The benefits of heritage tourism

Posted: July 1st, 2016 | Columnists, Featured, Preservation Matters | No Comments

By Ann Jarmusch and Sarai Johnson | Preservation Matters

Quick, what are your top three go-to places when out-of-town family or guests arrive and you want to give them an authentic San Diego experience? Chances are you’re going to head for a trendy dinner in the Victorian-era Gaslamp Quarter; a ballgame at Petco Park that lets you monitor left field’s foul line, using the saved and preserved brick Western Metal Supply building; or The Headquarters, the transformed WPA-era Police Headquarters that now holds shops and restaurants in a handsomely restored compound, instead of cops and robbers.

Or maybe your trifecta includes Old Town State Historic Park, for a stroll back in time; a seafood market for a fresh-caught meal on the dock; or a guided tour of the Marston House Historic Museum & Gardens, a National Historic Landmark built by George Marston in Balboa Park and San Diego’s finest remaining example of an arts and crafts mansion.

Historical architecture in the Gaslamp Quarter abounds. (Courtesy SOHO)

Historical architecture in the Gaslamp Quarter abounds. (Courtesy SOHO)

Cultural heritage tourism, simply put, embraces cultural, historic and natural resources and landscapes.

In San Diego County, one of our many assets is a tourist’s ability to spend one single, splendid day tasting historic and cultural sites, from the mountains to the sea, from Downtown to the backcountry. Another is to stay more days and still be left salivating.

Well-educated and relatively well-off, heritage tourists are the most coveted among tourism agencies in the know, as they support what makes a place special and downright unique: historic house and living cultures museums, local music and theater productions, natural recreational areas. They purchase indigenous or regionally made, handmade arts and crafts, and consume wine, beer and cuisine in non-chain restaurants they cannot find, let alone visit, anywhere else.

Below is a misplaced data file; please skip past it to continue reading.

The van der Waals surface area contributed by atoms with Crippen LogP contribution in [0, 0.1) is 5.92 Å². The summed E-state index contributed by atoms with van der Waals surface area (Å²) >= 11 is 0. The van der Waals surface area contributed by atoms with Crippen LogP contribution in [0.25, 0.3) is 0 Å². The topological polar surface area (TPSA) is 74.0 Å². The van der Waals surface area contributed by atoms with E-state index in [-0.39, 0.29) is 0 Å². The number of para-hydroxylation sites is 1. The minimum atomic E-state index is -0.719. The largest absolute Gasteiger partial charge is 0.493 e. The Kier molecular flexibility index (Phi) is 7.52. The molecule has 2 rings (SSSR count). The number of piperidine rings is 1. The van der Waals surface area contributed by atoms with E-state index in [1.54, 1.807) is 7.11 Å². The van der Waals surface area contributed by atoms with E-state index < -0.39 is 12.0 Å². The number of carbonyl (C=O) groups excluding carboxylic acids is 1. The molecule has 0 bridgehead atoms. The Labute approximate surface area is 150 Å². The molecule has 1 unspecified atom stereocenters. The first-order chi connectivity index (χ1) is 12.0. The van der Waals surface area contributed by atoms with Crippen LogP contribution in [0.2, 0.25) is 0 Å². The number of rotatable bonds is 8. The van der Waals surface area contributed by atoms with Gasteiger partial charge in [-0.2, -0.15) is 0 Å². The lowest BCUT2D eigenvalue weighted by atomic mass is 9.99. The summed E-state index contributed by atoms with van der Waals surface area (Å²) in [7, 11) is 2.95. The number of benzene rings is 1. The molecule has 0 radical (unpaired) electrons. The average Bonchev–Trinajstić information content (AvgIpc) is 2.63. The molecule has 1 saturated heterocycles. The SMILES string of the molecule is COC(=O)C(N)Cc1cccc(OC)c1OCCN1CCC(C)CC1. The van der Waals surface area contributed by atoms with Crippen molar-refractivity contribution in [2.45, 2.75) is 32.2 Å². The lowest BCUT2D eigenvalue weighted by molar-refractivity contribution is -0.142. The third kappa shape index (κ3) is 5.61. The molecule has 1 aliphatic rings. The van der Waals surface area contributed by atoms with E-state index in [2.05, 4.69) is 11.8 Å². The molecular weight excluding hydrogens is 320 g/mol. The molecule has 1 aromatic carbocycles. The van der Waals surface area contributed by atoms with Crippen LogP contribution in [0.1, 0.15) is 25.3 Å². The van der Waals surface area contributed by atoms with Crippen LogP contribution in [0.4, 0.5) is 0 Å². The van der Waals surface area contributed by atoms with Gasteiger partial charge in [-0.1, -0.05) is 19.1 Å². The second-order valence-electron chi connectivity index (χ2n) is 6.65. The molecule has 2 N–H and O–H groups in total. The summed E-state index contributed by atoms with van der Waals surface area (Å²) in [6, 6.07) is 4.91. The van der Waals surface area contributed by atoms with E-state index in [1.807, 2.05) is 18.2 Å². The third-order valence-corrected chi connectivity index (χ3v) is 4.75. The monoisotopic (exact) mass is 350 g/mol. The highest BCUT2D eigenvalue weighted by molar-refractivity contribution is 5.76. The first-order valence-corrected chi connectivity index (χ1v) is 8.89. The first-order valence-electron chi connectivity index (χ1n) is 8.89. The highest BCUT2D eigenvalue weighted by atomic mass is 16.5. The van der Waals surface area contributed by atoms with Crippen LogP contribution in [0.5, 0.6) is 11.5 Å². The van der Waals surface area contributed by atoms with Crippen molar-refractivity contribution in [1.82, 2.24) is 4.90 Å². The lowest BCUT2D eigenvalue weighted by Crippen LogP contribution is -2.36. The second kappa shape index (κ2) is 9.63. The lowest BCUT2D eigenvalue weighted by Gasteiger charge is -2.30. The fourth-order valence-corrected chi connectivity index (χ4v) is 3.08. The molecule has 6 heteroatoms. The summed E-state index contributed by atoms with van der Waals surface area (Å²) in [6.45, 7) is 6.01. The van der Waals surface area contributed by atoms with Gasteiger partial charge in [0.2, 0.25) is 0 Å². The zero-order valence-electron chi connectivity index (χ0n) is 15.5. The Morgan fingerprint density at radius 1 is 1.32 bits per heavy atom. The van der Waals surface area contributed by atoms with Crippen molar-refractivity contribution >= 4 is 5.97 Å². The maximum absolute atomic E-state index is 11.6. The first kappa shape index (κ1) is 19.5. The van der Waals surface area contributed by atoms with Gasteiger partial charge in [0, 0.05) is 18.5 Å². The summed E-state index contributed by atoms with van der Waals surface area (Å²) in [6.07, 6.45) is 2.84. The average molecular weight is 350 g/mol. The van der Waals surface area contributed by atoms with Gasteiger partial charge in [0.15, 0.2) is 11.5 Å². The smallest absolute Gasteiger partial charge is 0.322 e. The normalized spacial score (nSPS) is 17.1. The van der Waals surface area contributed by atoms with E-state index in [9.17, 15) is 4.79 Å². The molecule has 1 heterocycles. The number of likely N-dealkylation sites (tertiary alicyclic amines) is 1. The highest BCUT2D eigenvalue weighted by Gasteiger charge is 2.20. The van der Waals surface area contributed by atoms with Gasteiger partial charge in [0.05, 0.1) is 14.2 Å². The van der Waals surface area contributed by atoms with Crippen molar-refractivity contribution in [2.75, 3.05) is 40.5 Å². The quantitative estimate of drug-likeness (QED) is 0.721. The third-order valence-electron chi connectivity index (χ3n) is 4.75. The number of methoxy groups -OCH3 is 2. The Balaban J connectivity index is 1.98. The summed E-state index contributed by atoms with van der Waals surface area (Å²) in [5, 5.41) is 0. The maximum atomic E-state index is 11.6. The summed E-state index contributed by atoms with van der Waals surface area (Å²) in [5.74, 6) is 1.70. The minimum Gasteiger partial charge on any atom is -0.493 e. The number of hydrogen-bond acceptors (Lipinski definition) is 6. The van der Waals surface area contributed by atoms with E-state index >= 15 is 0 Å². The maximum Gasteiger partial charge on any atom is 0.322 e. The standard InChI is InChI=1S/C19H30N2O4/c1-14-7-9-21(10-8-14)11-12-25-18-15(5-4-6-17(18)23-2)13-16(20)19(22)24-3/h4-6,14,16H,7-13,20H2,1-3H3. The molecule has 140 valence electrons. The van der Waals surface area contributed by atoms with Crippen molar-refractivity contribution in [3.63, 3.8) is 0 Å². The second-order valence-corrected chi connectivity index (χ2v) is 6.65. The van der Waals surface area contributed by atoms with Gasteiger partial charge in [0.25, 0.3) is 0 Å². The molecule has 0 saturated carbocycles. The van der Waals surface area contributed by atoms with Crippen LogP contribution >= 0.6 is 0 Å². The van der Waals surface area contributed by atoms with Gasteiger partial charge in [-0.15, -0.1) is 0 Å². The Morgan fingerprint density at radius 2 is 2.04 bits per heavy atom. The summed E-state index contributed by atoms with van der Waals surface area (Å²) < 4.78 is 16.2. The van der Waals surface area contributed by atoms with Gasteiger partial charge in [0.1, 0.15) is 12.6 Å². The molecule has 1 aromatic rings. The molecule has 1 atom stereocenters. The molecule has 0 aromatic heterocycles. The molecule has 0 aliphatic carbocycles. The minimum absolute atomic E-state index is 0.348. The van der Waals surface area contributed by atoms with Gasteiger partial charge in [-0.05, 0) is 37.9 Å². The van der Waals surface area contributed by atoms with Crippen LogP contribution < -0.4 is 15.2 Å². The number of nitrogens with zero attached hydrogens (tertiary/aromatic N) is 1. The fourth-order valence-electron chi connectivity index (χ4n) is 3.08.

The fact that heritage tourism is a driving force in the San Diego economy dates back a century or more, making preservation and conservation important components to sustain our city and county.

The historic places mentioned here and others that display San Diego’s unique identity have been more often than not the subject of preservation advocacy. These landmark attractions exist due to major campaigns to save, preserve, restore and put them into active use, so they become the cultural heritage jewels that locals and tourists want to visit, and that residents want to live among.

The Western Metal Building was retained when Petco Park was built and became part of its structure. (Courtesy SOHO)

The Western Metal Building was retained when Petco Park was built and became part of its structure. (Courtesy SOHO)

SOHO’s work to protect and promote the city’s architectural legacy allows for a thriving cultural heritage environment that is a boon for the economy as well as quality of life.

Today, tourism is San Diego County’s third largest industry, and cultural heritage tourism is one of it’s largest segments. By the numbers, its impact is staggering: Tourism employs about 181,000 workers countywide, delivers $9.9 billion annually and brings us 34 million guests, according to the San Diego Tourism Authority’s 2015 statistics.

Then there’s cultural heritage tourism’s platinum lining. Managed imaginatively, practically and well, it delivers an added bonus we bet you’ve noticed that cultural heritage tourism improves the quality of life for residents as well.

Enjoy your staycation.

—Save Our Heritage Organisation (SOHO) operates the historic Marston House Museum & Gardens in Balboa Park. Ann Jarmusch is the chief writer of Preservation Matters. She can be reached at 619-200-3340 or

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